Jonathan Dodd shares this bonus article – well timed for Mental Health Awareness Week. Guest opinion articles do not necessarily reflect the views of the publication. Ed
Nobody really knows where their inspiration or interests come from. We can guess, and sometimes we can remember a moment when something comes alive for us. But we still don’t know why it was that moment, rather than another one, and that thing. All of that doesn’t matter though to those of us lucky enough to have found our calling, or obsession, or abiding love, or however we may describe it.
Adults plague children with questions, like this – “What do you want to be when you grow up?” They’re often in a mad rush to get that settled. Children often have temporary enthusiasms, but they’re exploring the world and trying things on, playing with all the extraordinary complexity that’s there to be discovered. Sometimes adults can try to beat children into shape, or they can bore them away from some subjects. Was I put off science because my teachers were boring and bored? Or was I not interested and missed all the excitement? I’ll never know. Books and stories entranced me, and that became writing, and there I was. It’s different for everyone, I know. I have a passion for enthusiasm. I don’t care what you love, I’ll listen to you go on about it until you run out of breath, or, more likely, life and time call me away. The energy of enthusiasts is one of the things that make humans great, and exciting, and wonderful. I treasure enthusiasts whenever I meet them.
It’s all about nature, in all its majesty and sprawling abundance and variety
Dr Neil Gostling is one of those people. He works at Southampton University, in the Biological Sciences Department. He adores all things evolutionary, and anything or everything that relates to that, which covers almost everything anyway. I heard him give a talk about Evolution to the Café Scientifique on the Isle of Wight last year, and I was so entranced that I wrote a review of it for OnTheWight. He has since become a social media friend, and he has launched an extraordinary Facebook group called ‘The dinosaur on your window sill’. It’s an informal public group, which anyone can join, and it’s all about nature, in all its majesty and sprawling abundance and variety.
Back when I was a youngster I would be taken to ‘the woods’, and I’d explore, but it was difficult to find out the name of whatever I was looking at. My parents were usually digging up all the primroses to decorate the local church, and were probably personally responsible for making these flowers endangered species. They didn’t know that though. They didn’t know the names of trees either, or maybe I never asked, or they weren’t there when I needed to ask. So I grew up liking the look of some trees, but not being able to name any. That was before smartphones. The dinosaur on your window sill is exactly what my ten-year-old self really needed. What’s that tree? Take a photo, upload it to Facebook, and someone will not only tell you the name, but give you juicy information about it. Just like that.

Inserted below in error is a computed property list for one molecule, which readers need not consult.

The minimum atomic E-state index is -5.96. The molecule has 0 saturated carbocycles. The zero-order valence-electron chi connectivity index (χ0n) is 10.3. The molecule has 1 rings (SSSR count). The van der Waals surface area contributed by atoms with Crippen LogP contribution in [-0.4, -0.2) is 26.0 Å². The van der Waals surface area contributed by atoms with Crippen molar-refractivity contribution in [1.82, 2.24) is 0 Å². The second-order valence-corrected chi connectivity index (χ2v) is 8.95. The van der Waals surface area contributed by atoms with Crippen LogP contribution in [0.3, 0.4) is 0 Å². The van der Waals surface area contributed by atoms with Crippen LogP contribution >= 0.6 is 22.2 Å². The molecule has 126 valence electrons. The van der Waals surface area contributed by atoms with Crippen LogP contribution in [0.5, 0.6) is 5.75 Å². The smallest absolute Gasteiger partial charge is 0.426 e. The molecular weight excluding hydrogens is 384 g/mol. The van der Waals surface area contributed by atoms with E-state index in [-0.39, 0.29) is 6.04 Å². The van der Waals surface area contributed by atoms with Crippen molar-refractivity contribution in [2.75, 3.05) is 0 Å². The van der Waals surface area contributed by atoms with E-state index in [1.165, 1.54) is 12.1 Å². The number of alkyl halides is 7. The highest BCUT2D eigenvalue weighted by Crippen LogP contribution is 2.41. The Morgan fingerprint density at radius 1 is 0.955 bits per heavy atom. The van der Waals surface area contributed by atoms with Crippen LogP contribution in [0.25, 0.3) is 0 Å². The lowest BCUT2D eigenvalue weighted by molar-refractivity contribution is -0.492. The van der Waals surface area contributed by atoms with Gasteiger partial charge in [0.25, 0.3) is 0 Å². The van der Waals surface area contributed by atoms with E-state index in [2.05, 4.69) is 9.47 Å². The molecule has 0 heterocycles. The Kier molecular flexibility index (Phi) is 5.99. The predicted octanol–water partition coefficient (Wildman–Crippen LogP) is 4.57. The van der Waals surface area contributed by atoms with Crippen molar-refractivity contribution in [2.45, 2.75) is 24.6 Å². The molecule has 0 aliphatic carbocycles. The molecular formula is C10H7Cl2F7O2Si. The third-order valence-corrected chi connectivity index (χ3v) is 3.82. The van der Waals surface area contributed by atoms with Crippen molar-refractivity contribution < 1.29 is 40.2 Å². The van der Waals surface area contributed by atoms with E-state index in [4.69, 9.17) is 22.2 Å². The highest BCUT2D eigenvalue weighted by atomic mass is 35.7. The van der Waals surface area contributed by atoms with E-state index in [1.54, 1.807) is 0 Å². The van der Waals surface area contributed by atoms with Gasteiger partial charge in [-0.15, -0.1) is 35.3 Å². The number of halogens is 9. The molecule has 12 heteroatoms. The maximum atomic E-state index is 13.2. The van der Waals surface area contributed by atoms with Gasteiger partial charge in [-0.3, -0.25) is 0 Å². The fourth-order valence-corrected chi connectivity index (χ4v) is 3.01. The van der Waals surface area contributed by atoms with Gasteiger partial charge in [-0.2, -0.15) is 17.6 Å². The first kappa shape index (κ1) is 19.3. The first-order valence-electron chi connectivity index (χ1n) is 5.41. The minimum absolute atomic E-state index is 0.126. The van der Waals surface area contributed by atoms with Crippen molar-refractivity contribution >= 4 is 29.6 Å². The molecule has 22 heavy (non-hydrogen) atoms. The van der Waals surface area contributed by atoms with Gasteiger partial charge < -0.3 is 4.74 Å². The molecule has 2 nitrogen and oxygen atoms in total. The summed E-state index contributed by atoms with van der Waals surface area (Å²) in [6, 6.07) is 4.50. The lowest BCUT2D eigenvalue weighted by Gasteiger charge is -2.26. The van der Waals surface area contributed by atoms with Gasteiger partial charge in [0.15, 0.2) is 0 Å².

Academics and enthusiasts and members of the public
It’s not just about trees. Insects, spiders, sea creatures, fossils, anything at all that you notice can be uploaded, and is, in bewildering variety. Neil not only started it, but he often provides the missing information as well, because he can, and because he’s an enthusiast. He’s also a very nice man, with a huge smile, and an endless capacity for sharing his knowledge and love for everything that lives, or used to live. He wants everybody to know about this group so they can join in the discovery and sharing. Of course he does. He’s an enthusiast.
The name of the group comes from the understanding that the group of animals we call ‘birds’ are in fact the only direct descendants of those dinosaurs we probably got excited about when we were children. In fact, they still outnumber us mammals massively. Alfred Hitchcock was quite correct in his brilliant film ‘The Birds’, about the damage birds could do if they became organised. Thank goodness they don’t do that, or at any rate they haven’t yet. I expect Neil Gostling would give me an entertaining and accurate set of reasons why, if I asked him. The group is a community effort involving numerous academics and enthusiasts talking about their work and passion, and members of the public like you or me, noticing things on their daily exercise, taking a photo and posting it, usually with a question, like “What is this?”
I wish this had been available to my younger self
The world needs enthusiasts, and we all need somewhere we can find out the answers to our questions at some time, no matter how trivial they may seem. The dinosaur on your window sill Group provides that. It’s a place where we can all find out stuff, about things, where nobody will tell us we should already know that, and where every question or picture is treated with respect and interest. I wish this had been available to my younger self.
Find out for yourself by going on Facebook and searching for ‘the dinosaur on your windowsill’ or click the link below, and join, if you like, and post your questions, and get your questions answered. You might become an enthusiast yourself.
If you are on Facebook and are interested in finding out more – head over to the Facebook Group.